Mother Teresa’s Letters Will Help Others In Darkness
Published: October 25, 2007
MOTHER TERESA: COME BE MY LIGHT; edited and with commentary by Brian Kolodiejchuk, M.C.; Doubleday, 2007; 404 pp.; hardbound; $22.95.
This is a compelling book. It already has attracted hearty media attention from atheists who have pounced eagerly upon the revelations made by Mother Teresa about her years of spiritual darkness.
“Mother Teresa: Come Be My Light” consists mainly of letters from Mother Teresa to her spiritual directors, and it is important to point out that her mention of God’s absence doesn’t show up until page 149.
Her earlier letters reveal the suffering she endured in trying to establish the Missionaries of Charity. Since she already belonged to another religious order at the time, she had to request special permission to leave that order and create another.
This meant proving to the archbishop that the voice she had heard calling her to work among the poor was that of Jesus Christ.
The archbishop was a cautious man, and he needed sufficient time to reflect on what she believed was a divine mission.
“Wilt thou refuse?” Jesus kept asking her, while the archbishop kept telling her to wait.
It was a trying time, but she was sustained by her unusually close relationship with Christ. As her spiritual director wrote in a letter to the archbishop, “I knew that Our Lord had raised that nun to the state of higher prayer.”
He added that her “union with Our Lord has been continual.”
In the media frenzy that ensued following the recent publication of Father Brian Kolodiejchuk’s book, no one has mentioned the intense form of prayer that Mother once enjoyed.
The vast majority of believers never experience such a gift. And it is highly likely that one reason Mother Teresa later felt such a severe longing for Christ was that she once had savored this rare and beautiful union, which makes other prayers seem pale by comparison.
Critics have seized upon her letters that began in 1953. To Jesuit Archbishop Ferdinand Perier, she complained of darkness and loneliness, “as if everything was dead.”
She wrote pitifully, time and again, of feeling God’s absence.
In 1958, however, she had a reprieve: For a month, she experienced, once again, an “unbroken union of love” with Christ and a great sense of love and joy.
After that, she descended again into spiritual darkness, which lasted many more years.
One priest comforted her by assuring her that the terrible darkness she was experiencing was “the special share she had in Jesus’ passion.”
She later wrote to him: “I just have the joy of having nothing—not even the reality of the Presence of God. No prayer, no love, no faith—nothing but continual pain of longing for God.”
In another letter, she confessed, “If I ever become a saint—I will surely be one of ‘darkness.’ I will continually be absent from heaven—to light the light of those in darkness on earth.”
A letter she wrote in 1964 reveals that Mother Teresa recognized the danger of relying on emotions in her relationship with God. “I accept not in my feelings—but with my will, the Will of God.”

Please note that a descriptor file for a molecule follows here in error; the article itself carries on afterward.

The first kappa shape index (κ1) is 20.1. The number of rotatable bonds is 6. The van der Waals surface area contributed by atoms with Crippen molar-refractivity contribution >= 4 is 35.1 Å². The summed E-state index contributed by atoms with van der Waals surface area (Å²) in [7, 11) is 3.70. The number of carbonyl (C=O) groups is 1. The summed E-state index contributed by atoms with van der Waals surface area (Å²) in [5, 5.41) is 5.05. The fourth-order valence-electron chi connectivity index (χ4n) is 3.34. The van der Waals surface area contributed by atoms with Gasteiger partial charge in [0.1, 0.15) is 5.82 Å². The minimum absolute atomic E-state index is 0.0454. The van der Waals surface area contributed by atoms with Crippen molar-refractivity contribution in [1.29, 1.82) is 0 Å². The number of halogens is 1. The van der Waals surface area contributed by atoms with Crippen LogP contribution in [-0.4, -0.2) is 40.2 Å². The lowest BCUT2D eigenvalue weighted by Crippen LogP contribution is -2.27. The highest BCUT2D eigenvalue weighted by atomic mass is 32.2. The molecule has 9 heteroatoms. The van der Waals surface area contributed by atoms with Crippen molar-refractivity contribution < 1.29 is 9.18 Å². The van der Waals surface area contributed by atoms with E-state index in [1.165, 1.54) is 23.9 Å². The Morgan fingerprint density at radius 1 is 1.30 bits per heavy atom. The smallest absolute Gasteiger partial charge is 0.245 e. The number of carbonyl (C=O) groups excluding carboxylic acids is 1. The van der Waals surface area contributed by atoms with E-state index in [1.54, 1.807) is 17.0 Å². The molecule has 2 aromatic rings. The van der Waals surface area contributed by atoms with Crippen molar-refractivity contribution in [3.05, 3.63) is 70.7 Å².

Worse than the darkness, she admitted, was her “terrible longing for God.” Father Kolodiejchuk, a Missionary of Charity priest, believes that she was experiencing Jesus’ thirst on the cross.
It is no surprise that atheists have misunderstood her letters. The mystical notion of sharing in Christ’s passion, so essential to Catholicism, is not easily put into a sound bite. And for those who lack faith in Christ, it is a meaningless concept.
The book reveals that, for many years, Mother Teresa endured another private suffering.
Over and over, she begged her spiritual directors to destroy her personal letters. Her request was denied, however, because the clergy believed that the letters belonged not to her but to the Missionaries of Charity and, ultimately, to the world.
It is highly possible that Mother Teresa feared that one day her words would be taken out of context and twisted by the secular world. And readers may wonder: Since this is exactly what happened, should the clergy have granted her fervent requests to destroy the letters?
In truth, many people have idealized Mother Teresa to the point of believing that she was superhuman. The letters reveal that she was a living and breathing human being who suffered and doubted, but never abandoned Christ.
True, her letters may continue to be used as fodder by atheists eager to deny God’s existence. But the letters also may give hope to other followers of Christ who endure similar spiritual darkness.
Her heartfelt letters ultimately may prove what Mother Teresa herself predicted: that if she became a saint, she would have the special mission of bringing light to those in darkness on earth.
She could not have realized it then, but that is exactly what her letters will do.
Lorraine V. Murray is the author of three books on spirituality available on her Web site, www.lorrainevmurray.com. Readers may e-mail her at email@example.com.